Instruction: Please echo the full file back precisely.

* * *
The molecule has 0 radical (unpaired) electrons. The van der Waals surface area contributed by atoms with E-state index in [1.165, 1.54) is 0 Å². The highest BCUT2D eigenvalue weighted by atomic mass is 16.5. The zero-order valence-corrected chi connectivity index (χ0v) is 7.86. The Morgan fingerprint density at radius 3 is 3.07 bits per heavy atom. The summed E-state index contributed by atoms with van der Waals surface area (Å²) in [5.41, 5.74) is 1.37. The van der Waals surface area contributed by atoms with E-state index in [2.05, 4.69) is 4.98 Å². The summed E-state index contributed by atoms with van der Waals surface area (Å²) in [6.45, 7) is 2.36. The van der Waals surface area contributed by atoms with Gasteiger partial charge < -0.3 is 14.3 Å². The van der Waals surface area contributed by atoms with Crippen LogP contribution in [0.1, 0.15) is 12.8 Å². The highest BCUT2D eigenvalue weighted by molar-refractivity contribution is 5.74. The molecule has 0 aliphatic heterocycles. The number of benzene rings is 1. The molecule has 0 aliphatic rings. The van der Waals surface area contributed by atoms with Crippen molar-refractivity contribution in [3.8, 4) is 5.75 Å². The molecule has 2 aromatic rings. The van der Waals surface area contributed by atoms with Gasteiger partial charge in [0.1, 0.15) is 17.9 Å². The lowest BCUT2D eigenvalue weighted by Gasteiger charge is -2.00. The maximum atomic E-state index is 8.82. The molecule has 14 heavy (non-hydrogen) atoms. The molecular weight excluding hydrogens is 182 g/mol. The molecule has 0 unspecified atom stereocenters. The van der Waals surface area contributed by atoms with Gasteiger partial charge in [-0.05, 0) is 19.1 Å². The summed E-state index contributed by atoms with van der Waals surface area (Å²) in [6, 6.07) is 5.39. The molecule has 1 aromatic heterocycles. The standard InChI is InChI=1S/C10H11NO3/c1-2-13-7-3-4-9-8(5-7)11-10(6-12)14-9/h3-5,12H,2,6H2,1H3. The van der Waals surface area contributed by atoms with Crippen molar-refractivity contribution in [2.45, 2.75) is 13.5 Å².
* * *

The molecule has 0 radical (unpaired) electrons. The van der Waals surface area contributed by atoms with E-state index in [1.165, 1.54) is 0 Å². The highest BCUT2D eigenvalue weighted by atomic mass is 16.5. The zero-order valence-corrected chi connectivity index (χ0v) is 7.86. The Morgan fingerprint density at radius 3 is 3.07 bits per heavy atom. The summed E-state index contributed by atoms with van der Waals surface area (Å²) in [5.41, 5.74) is 1.37. The van der Waals surface area contributed by atoms with E-state index in [2.05, 4.69) is 4.98 Å². The summed E-state index contributed by atoms with van der Waals surface area (Å²) in [6.45, 7) is 2.36. The van der Waals surface area contributed by atoms with Gasteiger partial charge < -0.3 is 14.3 Å². The van der Waals surface area contributed by atoms with Crippen LogP contribution in [0.1, 0.15) is 12.8 Å². The highest BCUT2D eigenvalue weighted by molar-refractivity contribution is 5.74. The molecule has 0 aliphatic heterocycles. The number of benzene rings is 1. The molecule has 0 aliphatic rings. The van der Waals surface area contributed by atoms with Crippen molar-refractivity contribution in [3.8, 4) is 5.75 Å². The molecule has 2 aromatic rings. The van der Waals surface area contributed by atoms with Gasteiger partial charge in [0.1, 0.15) is 17.9 Å². The lowest BCUT2D eigenvalue weighted by Gasteiger charge is -2.00. The maximum atomic E-state index is 8.82. The molecule has 14 heavy (non-hydrogen) atoms. The molecular weight excluding hydrogens is 182 g/mol. The molecule has 0 unspecified atom stereocenters. The van der Waals surface area contributed by atoms with Gasteiger partial charge in [-0.05, 0) is 19.1 Å². The summed E-state index contributed by atoms with van der Waals surface area (Å²) in [6, 6.07) is 5.39. The molecule has 1 aromatic heterocycles. The standard InChI is InChI=1S/C10H11NO3/c1-2-13-7-3-4-9-8(5-7)11-10(6-12)14-9/h3-5,12H,2,6H2,1H3. The van der Waals surface area contributed by atoms with Crippen molar-refractivity contribution in [2.45, 2.75) is 13.5 Å².